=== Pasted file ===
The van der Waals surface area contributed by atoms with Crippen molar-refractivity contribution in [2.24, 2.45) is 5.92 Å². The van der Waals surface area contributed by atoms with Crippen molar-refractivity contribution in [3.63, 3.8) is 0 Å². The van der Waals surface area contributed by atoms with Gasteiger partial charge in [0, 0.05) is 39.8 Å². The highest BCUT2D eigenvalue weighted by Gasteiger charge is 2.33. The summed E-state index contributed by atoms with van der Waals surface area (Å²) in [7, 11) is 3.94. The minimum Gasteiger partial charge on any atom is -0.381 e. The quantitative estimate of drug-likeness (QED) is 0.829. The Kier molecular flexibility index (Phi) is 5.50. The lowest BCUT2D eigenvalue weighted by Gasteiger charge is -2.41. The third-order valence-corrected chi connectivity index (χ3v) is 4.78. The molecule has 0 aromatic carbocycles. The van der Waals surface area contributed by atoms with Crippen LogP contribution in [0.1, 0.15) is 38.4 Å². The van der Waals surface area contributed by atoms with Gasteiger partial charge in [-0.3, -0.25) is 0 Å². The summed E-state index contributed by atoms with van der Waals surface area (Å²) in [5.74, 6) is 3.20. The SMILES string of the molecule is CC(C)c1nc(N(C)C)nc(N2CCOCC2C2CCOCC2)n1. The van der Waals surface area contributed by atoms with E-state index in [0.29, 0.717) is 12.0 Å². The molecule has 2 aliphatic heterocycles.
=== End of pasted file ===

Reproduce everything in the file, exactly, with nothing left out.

The van der Waals surface area contributed by atoms with Crippen molar-refractivity contribution in [2.24, 2.45) is 5.92 Å². The van der Waals surface area contributed by atoms with Crippen molar-refractivity contribution in [3.63, 3.8) is 0 Å². The van der Waals surface area contributed by atoms with Gasteiger partial charge in [0, 0.05) is 39.8 Å². The highest BCUT2D eigenvalue weighted by Gasteiger charge is 2.33. The summed E-state index contributed by atoms with van der Waals surface area (Å²) in [7, 11) is 3.94. The minimum Gasteiger partial charge on any atom is -0.381 e. The quantitative estimate of drug-likeness (QED) is 0.829. The Kier molecular flexibility index (Phi) is 5.50. The lowest BCUT2D eigenvalue weighted by Gasteiger charge is -2.41. The third-order valence-corrected chi connectivity index (χ3v) is 4.78. The molecule has 0 aromatic carbocycles. The van der Waals surface area contributed by atoms with Crippen LogP contribution in [0.1, 0.15) is 38.4 Å². The van der Waals surface area contributed by atoms with Gasteiger partial charge in [-0.3, -0.25) is 0 Å². The summed E-state index contributed by atoms with van der Waals surface area (Å²) in [5.74, 6) is 3.20. The SMILES string of the molecule is CC(C)c1nc(N(C)C)nc(N2CCOCC2C2CCOCC2)n1. The van der Waals surface area contributed by atoms with E-state index in [0.29, 0.717) is 12.0 Å². The molecule has 2 aliphatic heterocycles.